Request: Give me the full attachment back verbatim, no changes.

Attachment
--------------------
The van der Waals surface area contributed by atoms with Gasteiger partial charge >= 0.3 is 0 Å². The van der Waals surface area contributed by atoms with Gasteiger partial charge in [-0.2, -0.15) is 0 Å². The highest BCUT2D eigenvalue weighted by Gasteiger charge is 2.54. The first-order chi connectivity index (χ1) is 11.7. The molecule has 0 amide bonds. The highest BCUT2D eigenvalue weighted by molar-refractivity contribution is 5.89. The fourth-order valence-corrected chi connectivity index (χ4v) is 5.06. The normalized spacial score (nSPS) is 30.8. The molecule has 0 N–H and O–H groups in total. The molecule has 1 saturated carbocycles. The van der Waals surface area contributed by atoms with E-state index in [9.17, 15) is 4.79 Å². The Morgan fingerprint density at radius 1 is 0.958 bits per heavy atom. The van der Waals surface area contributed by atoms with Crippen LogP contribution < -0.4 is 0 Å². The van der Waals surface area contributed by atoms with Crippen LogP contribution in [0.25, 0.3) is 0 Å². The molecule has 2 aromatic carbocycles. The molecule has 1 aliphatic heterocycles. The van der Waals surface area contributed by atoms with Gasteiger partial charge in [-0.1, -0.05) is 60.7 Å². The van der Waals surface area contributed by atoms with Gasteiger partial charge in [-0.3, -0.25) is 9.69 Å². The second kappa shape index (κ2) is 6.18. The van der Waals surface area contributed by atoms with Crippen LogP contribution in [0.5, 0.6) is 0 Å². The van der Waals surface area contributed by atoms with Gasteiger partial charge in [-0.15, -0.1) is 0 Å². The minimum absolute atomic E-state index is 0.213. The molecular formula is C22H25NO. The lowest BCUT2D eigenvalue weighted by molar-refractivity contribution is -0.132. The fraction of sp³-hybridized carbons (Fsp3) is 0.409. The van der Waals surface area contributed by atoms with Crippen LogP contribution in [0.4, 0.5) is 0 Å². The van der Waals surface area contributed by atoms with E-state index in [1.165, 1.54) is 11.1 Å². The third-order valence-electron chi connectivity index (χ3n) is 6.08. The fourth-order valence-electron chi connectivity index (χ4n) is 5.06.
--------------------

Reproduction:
The van der Waals surface area contributed by atoms with Gasteiger partial charge >= 0.3 is 0 Å². The van der Waals surface area contributed by atoms with Gasteiger partial charge in [-0.2, -0.15) is 0 Å². The highest BCUT2D eigenvalue weighted by Gasteiger charge is 2.54. The first-order chi connectivity index (χ1) is 11.7. The molecule has 0 amide bonds. The highest BCUT2D eigenvalue weighted by molar-refractivity contribution is 5.89. The fourth-order valence-corrected chi connectivity index (χ4v) is 5.06. The normalized spacial score (nSPS) is 30.8. The molecule has 0 N–H and O–H groups in total. The molecule has 1 saturated carbocycles. The van der Waals surface area contributed by atoms with E-state index in [9.17, 15) is 4.79 Å². The Morgan fingerprint density at radius 1 is 0.958 bits per heavy atom. The van der Waals surface area contributed by atoms with Crippen LogP contribution < -0.4 is 0 Å². The van der Waals surface area contributed by atoms with Crippen LogP contribution in [0.25, 0.3) is 0 Å². The molecule has 2 aromatic carbocycles. The molecule has 1 aliphatic heterocycles. The van der Waals surface area contributed by atoms with Gasteiger partial charge in [-0.1, -0.05) is 60.7 Å². The van der Waals surface area contributed by atoms with Gasteiger partial charge in [-0.3, -0.25) is 9.69 Å². The second kappa shape index (κ2) is 6.18. The van der Waals surface area contributed by atoms with Crippen LogP contribution in [0.5, 0.6) is 0 Å². The van der Waals surface area contributed by atoms with Gasteiger partial charge in [-0.15, -0.1) is 0 Å². The minimum absolute atomic E-state index is 0.213. The molecular formula is C22H25NO. The lowest BCUT2D eigenvalue weighted by molar-refractivity contribution is -0.132. The fraction of sp³-hybridized carbons (Fsp3) is 0.409. The van der Waals surface area contributed by atoms with Crippen LogP contribution in [0.4, 0.5) is 0 Å². The van der Waals surface area contributed by atoms with E-state index in [1.165, 1.54) is 11.1 Å². The third-order valence-electron chi connectivity index (χ3n) is 6.08. The fourth-order valence-electron chi connectivity index (χ4n) is 5.06.